For the first time in years, the Southern Rail Commission held their quarterly meeting in Mobile, Alabama. The Southern Rail Commission works to promote safe, reliable and efficient movement of people and goods to enhance economic development along rail corridors across the Southeast region. Their goal is to engage and inform public and private rail interests to support and influence Southeast rail initiatives.
Along with the commissioners from Louisiana, Mississippi and Alabama, several mayors of cities along the Crescent Line (New Orleans, La to Atlanta, Ga) joined the meeting to discuss how rail has impacted their communities. Recurring themes of interconnectedness, economic development and sharing of best practices were evident in the positive reports from regional mayors.
Mayor Vaughn Stewart, of Anniston, Al and Mayor William A. Bell, of Birmingham, Al both talked of the importance of rail and bike paths to mass transit, allowing residents to more freely move about their communities.
Mayor Walter Maddox, of Tuscaloosa, Al, shared Tuscaloosa’s plans to build a new $8 million station in an area of town previously decimated by tornados, which will provide an opportunity for 12,000 riders per year to access the City of Tuscaloosa and with bike and pedestrian paths connecting the station to the University of Alabama campus.
Mayor Johnny DuPree, of Hattiesburg, Ms, relayed the economic impact of their renovated 1910 train station. Not only has ridership increased 60%, but over $70 million has been invested into a three block area surrounding the depot. In the City of New Orleans, renovated and revitalized intercity rail service has led to $2 billion in economic development.
All mayors called for sharing of best practices and encouraged work with Amtrak to develop service, stations and additional transportation options for communities.
Following such positive news from these active, rail cities, Commission Chairman Greg White invited Joe McAndrew with Transportation for America, to share the latest news from Washington, D.C. regarding the recent passage of a transportation bill. The most exciting news of the new FAST Bill is the inclusion of dedicated money for a feasibility study for potential renewal of the non-defunct Sunset Limited line, from New Orleans, La to Jacksonville, Fl.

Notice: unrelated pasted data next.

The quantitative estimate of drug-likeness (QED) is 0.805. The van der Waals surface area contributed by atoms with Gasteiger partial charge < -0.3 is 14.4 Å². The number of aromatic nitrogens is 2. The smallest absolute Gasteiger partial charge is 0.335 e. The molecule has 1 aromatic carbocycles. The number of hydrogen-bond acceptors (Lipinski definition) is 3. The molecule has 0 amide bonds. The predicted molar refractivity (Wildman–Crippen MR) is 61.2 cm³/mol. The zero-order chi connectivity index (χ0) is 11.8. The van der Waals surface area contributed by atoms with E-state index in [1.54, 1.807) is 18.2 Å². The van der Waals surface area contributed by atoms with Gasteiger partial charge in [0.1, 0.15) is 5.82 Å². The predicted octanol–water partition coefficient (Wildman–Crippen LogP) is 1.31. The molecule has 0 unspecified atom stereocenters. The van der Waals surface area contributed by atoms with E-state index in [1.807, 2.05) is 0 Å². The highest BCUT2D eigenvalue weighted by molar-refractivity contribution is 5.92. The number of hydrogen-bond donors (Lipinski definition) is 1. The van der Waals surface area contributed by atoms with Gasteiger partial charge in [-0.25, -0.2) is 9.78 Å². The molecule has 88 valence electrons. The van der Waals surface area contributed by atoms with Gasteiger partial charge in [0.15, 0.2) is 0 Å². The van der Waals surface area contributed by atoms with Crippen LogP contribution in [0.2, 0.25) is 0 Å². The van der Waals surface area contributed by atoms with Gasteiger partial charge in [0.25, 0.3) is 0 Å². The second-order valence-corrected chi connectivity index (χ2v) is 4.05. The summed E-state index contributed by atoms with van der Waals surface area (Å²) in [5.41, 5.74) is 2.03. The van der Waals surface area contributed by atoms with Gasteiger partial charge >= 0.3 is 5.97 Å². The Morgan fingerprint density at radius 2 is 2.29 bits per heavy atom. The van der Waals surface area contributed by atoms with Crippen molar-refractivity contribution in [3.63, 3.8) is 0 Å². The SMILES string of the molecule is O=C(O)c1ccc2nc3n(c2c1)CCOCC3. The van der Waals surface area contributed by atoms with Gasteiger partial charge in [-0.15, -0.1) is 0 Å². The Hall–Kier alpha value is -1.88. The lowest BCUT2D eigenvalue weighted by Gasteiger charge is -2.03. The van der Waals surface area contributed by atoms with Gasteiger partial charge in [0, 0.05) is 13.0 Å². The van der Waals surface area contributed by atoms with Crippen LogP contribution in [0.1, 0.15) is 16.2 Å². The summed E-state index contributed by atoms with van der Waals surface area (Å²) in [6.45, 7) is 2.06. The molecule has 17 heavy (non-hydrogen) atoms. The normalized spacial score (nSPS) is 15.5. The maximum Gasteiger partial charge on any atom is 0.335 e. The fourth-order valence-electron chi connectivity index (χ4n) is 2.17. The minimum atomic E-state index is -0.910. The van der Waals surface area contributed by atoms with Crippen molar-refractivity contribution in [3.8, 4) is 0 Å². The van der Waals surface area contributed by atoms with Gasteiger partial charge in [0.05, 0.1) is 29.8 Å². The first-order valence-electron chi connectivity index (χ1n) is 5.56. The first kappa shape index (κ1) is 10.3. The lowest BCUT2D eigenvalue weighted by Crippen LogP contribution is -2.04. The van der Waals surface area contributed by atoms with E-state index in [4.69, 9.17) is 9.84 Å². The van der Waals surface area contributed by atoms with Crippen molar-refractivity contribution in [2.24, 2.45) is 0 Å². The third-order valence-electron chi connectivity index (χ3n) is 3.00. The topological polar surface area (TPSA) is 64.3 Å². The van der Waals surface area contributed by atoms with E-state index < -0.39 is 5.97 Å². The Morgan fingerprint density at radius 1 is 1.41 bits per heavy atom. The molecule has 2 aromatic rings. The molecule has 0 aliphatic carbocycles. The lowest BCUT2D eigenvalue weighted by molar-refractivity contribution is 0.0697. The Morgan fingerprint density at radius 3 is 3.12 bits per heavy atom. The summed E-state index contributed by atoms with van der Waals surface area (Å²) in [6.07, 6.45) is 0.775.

Mr. McAndrew also discussed several funding options that will become available to cities for development or renovations of train stations and management of ongoing service. Having met recently with Vice-President Joe Biden and the Secretary of Transportation, McAndrew said “we have a good group of folks in DC willing and excited to help you.”
Next, Rod Stewart of Amtrak addressed the group. He expressed how pleased Amtrak is to have been included in the FAST bill and how excited they are to work with these mayors and communities to bring rail service back to the southeast region. With 30 million riders per year across the United States, Amtrak believes people are looking for different modes of transportation. “Trends we are seeing, with the loss of inner city bus trans and loss of regional air; we need to look at this and how do we work to improve inner city transportation options,” said Stewart. While Amtrak connects over 500 cities, many of which aren’t connected via air; “it’s critical not only in major metro but also in small town USA,” said Stewart.
With such positive activity and reporting, Chairman White asked mayors from cities along the proposed Sunset Limited line if they are ready to receive rail service? Every mayor in attendance, from Biloxi and Ocean Spring, Ms. to Mobile and Atmore, Al, responded with a resounding “yes.”
Mayor Connie Moran, Ocean Springs, Ms., said “rail service is about resiliency and economic development, and now is the time.” Jerry Goodman, of Atmore, Al, shared the long history of rail in Atmore and expressed great confidence in what his tribe, the Poarch Creek Indians, can do saying, “if you want creative ideas for how to bring people to the rail road, come talk to me.”
Finally, Mayor Sandy Stimpson of Mobile, said “unequivocally we are ready for passenger rail; we are certainly ready for the process as everything we have done has prepared the city for rail service.” He continued to say with “five first class rail roads, two interstates, and two airports — we are at the apex. Mobile has nothing to loose and everything to gain.”
As the meeting wrapped up, there remains a strong desire to work together to bring rail service back to the Gulf Coast. While there is much work to do, it seems the Commission, Amtrak, Transportation for America and these community leaders are ready to work hard to bring this transportation option back.